Microware Systems Corporation existed as a separate entity from 1977 until September 2001, when it was bought by RadiSys Corp., and became a division of that company. Microware initially produced a version of BASIC and a real-time kernel for the Motorola 6800 processor, and was asked by Motorola to develop what turned into BASIC09 for the then-new Motorola 6809 processor. Having written BASIC09, they decided it needed an operating system underlying it, and created the first version of OS-9.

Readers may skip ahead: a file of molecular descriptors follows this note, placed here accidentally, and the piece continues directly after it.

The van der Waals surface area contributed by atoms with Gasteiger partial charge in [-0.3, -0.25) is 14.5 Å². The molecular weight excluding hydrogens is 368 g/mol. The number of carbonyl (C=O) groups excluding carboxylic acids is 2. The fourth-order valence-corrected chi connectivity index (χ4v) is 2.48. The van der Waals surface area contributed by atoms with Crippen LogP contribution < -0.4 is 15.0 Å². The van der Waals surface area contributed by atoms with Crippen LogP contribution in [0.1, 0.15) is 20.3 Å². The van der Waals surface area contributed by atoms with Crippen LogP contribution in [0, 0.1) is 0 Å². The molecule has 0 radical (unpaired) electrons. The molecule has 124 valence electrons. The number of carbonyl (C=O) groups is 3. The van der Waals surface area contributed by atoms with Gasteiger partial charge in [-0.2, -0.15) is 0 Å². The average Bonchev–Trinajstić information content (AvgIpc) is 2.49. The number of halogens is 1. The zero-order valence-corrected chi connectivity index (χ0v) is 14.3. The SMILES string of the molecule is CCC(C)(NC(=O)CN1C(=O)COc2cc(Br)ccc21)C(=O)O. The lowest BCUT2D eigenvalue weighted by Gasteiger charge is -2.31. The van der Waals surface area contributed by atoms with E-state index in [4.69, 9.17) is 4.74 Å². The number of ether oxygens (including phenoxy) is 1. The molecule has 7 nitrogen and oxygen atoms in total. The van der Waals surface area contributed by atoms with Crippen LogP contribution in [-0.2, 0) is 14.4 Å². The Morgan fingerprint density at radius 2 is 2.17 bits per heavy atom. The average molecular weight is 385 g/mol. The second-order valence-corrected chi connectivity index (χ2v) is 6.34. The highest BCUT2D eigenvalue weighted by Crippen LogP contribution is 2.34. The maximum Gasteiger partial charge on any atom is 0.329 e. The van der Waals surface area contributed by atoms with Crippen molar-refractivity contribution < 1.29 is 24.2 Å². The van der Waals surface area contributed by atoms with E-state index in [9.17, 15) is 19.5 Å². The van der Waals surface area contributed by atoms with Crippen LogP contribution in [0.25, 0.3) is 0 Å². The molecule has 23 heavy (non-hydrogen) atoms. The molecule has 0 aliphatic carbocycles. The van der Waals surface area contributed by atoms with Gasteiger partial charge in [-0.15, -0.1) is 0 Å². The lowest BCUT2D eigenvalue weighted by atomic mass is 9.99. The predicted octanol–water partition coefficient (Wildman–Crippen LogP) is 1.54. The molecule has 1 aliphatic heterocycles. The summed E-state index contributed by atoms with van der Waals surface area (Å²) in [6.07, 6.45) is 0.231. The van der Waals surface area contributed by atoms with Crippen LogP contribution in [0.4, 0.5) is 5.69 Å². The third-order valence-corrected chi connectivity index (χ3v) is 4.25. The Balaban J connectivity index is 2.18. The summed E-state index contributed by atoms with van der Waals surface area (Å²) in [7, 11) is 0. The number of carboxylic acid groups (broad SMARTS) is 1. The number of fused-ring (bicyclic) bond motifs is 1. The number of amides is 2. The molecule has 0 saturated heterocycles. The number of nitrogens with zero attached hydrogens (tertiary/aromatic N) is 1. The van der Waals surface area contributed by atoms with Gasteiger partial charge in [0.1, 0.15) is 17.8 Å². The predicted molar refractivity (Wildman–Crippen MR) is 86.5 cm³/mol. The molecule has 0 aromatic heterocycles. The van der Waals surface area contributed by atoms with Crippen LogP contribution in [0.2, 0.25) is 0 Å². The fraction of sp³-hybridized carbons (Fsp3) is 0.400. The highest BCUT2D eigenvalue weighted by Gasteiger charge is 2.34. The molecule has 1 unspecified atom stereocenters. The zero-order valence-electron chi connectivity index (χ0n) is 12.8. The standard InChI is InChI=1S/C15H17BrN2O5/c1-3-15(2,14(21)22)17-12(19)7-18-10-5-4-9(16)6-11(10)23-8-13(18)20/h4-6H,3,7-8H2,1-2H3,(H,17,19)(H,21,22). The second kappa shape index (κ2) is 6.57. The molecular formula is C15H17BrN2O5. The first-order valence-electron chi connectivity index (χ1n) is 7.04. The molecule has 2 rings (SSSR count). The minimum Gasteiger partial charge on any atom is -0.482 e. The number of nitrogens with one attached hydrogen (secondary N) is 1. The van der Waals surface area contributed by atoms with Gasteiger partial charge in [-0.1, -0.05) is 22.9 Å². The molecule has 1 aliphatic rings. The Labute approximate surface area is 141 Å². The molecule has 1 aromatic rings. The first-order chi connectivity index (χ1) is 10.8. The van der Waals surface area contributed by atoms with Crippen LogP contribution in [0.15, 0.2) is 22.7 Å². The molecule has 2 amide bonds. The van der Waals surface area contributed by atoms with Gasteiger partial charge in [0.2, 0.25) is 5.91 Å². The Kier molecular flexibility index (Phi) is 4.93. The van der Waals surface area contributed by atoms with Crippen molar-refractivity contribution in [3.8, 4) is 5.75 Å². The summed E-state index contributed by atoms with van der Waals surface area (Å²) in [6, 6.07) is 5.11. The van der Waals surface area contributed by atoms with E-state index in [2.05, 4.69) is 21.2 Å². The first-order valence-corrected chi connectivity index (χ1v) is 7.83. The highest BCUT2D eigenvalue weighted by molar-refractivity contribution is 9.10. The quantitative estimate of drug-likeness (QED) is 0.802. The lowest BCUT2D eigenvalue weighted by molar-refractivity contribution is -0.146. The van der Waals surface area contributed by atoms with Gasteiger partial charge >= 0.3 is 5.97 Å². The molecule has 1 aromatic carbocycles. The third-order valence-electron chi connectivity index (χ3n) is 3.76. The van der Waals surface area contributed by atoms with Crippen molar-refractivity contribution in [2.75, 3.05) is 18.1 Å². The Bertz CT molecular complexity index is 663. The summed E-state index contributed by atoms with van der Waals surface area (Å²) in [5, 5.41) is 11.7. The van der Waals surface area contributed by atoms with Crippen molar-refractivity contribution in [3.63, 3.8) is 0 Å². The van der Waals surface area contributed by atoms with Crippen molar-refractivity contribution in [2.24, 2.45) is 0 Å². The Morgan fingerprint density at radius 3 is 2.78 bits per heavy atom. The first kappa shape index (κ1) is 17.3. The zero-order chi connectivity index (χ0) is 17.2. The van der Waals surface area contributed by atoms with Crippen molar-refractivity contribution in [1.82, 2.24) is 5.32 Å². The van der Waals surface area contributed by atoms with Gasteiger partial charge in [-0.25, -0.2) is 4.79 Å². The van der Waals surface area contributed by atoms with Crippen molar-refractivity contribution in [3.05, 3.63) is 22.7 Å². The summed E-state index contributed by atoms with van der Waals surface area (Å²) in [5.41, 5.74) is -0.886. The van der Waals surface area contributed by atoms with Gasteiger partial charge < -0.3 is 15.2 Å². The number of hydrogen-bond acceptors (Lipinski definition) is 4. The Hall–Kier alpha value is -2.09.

OS-9 went on to versions for the 68000 family of processors and, rewritten mostly in C, to the Intel 80x86, PowerPC, ARM, MIPS, and some of the Hitachi SuperH (SH) series processors. Initially, in the days of the SS-50 and SS-50C, bus systems such as SWTPC, Gimix, and Smoke Signal Broadcasting, OS-9 was used more as a general purpose microcomputer operating system, and had a large, active hobbyist user population, and industrial and embedded system users. This was especially true when OS-9 was available for popular 6809-based computers such as the FM-7, FM-77, and the Tandy TRS-80 Color Computer and its near-clone, the Dragon. Over time, Microware concentrated on industrial customers and neglected the hobbyist base that was porting a great many Unix packages and utilities to OS-9.